M.I.: Yes. Absolutely. All of the above. There were a lot of emotions. I remember when [Christine Rawak, Delaware’s athletic director] offered me the job I got choked up a little, because it was, ‘Wow, this is real.’ I had a chance to interview for some jobs over the last couple of years and unfortunately I didn’t get those. But this is the one I always wanted. I thought it was unbelievable potential; it’s a sleeping giant of an opportunity. So I was so excited to be able to et it. Leading into the interview I didn’t think I’d get the job. So I prepared myself not to get it. You know, maybe it’s just not my time. So to be able to go through the interview, meet with the president, meet with the AD and to get the job on the spot—it was a whirlwind. Because then you’re packing up at a hotel, you’re heading down to campus, I have to talk to the team. What the heck am I gonna say to the team now? I’m going down there, we’re checking into the hotel, the press conference tomorrow, my phone’s blowing up. Then I have to speak to the team at 5 o’clock and I’m thinking, ‘I have to make a good impression on these guys so they’re excited they have a new coach.’
J.P.: So what was your message?
M.I.: So I went in, and I went around the room and I introduced myself and shook everybody’s hand and told them how excited I was to be their head coach, and that we have to get to work. And I promised them three things. I said: 1. We’re going to have a lot of fun; 2. Things are going to be different. And I said, ‘The third thing I promise you is things are going to be harder. And they have to be harder for us to improve as a basketball team.’ And it was short, and it was sweet, and it was, ‘OK, let’s get to know these guys.’ And I gave them my cell number. It was all about developing a relationship with your guys. I learned that from Coach Brey—it’s the most important thing when building a program. You have to have a relationship with your players.
J.P.: Here’s another weird one that I’ve never asked a coach. You’re Delaware. Do you send a letter to Michael Porter, Jr.?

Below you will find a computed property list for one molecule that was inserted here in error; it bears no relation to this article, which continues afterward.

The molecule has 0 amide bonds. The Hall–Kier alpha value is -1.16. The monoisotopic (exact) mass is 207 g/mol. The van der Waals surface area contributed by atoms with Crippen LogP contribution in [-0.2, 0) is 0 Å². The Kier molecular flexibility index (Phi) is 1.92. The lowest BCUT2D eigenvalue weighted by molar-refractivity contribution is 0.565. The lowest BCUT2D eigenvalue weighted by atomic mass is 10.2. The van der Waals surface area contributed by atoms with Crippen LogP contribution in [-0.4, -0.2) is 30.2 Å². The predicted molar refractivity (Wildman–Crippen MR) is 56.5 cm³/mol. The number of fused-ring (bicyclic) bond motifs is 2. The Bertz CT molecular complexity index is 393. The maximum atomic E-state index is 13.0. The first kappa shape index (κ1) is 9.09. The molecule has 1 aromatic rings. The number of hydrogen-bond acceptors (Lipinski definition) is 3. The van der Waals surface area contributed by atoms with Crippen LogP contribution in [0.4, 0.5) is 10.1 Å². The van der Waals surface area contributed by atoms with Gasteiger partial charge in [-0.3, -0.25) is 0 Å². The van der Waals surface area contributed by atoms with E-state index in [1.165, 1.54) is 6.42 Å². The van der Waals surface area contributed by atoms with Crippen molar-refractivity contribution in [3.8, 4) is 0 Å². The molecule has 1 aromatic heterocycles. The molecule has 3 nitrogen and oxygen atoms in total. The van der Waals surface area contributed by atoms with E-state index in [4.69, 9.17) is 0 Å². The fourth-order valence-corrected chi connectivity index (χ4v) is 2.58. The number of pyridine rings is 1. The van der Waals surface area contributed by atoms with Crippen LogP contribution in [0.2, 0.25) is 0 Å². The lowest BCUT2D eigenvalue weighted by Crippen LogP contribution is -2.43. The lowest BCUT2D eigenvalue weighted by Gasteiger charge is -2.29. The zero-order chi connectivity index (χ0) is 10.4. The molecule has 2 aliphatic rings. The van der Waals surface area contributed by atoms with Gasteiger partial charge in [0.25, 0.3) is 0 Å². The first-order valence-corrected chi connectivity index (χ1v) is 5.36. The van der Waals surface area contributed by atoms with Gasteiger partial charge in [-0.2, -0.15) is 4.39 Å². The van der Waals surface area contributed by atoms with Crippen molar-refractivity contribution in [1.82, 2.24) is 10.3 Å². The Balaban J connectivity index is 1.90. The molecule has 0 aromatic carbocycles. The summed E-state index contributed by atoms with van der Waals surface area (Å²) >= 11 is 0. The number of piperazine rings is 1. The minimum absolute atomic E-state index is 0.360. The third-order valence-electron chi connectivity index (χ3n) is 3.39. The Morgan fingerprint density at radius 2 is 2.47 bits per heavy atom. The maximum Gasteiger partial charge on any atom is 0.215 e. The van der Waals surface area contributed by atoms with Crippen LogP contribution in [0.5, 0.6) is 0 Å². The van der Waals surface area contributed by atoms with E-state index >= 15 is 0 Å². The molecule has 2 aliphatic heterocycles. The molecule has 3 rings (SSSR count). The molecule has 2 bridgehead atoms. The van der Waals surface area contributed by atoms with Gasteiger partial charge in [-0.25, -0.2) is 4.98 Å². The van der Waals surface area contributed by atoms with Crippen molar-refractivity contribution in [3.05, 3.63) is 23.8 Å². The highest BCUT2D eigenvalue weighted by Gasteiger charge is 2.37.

J.P.: Do you send the letter, just for the hell of it? Or is that stupid?
M.I.: I wouldn’t waste … whatever a stamp costs these days, I don’t think I’d waste the 40-some cents to do that. You know, in recruiting it’s all about relationships and contacts and it was important for me to put a staff together to help us get really good players. Because at the end of the day I can be the best Xs and Os coach in the country, and it comes down to having really good players. I would love to recruit Michael Porter, but he’s not going to give us the time of day. I’d love to get our level Michael Porter … I mean, look, guys fall through the cracks and you need to turn over every stone. But we’d be wasting our time if we were calling him or Lonzo Ball—his dad. Can you imagine dealing with him in the recruiting process? You’d stay away from that one.
J.P.: When you coach at a Delaware … this is before your time, but when I was there they were opening the arena, and they had these sketches and it included banners from 20 years in the future and it was stuff like DELAWARE: 2020 NATIONAL CHAMPIONS. It was silly. Notre Dame, obviously that’s the ultimate goal. At Delaware, can you peddle that? Or do different schools have different outlooks on what they can accomplish?
M.I.: Yeah, I think each school has probably different outlooks. The blue bloods of college basketball aren’t worried about making it to the tournament. They’re about reaching the Final Four and winning a national championship. Um, not to say we can’t do that here. But we need to build our program to get access and be on a level where we can consistently get to the NCAA Tournament. I think it would be unrealistic to say ‘We’re going into this season to win the national championship right now with where we are at Delaware.’ Now, what gives you hope is a George Mason, a VCU, a team kind of at our level can make a run to get to a Final Four. A Butler, when they were building their program; to be able to make those runs and get to a Final Four and a national championship game … you need to have a lot of things fall into place and have some luck through the process. But we’re just trying to build our program to be in a position to reach the NCAA Tournament. Anything can happen. We have everything in place to be successful here. We have to get the players and establish our program and the culture to be able to get to that next level. It’s a process—the big word in sport is ‘process.’ The process to get there. I think we would be a little unrealistic and go into kids’ homes and say, ‘We’re in it to win a national championship right now.’ That’s not where we are right now.
J.P.: Steve Steinwedel is a former Delaware coach, and I always got the feeling he hated recruiting. You’re going into these homes, you know there are other guys selling their product, you’re begging an 18-year-old to come … how do you deal with recruiting? Because I feel like it’d lead me to put a bullet in my head …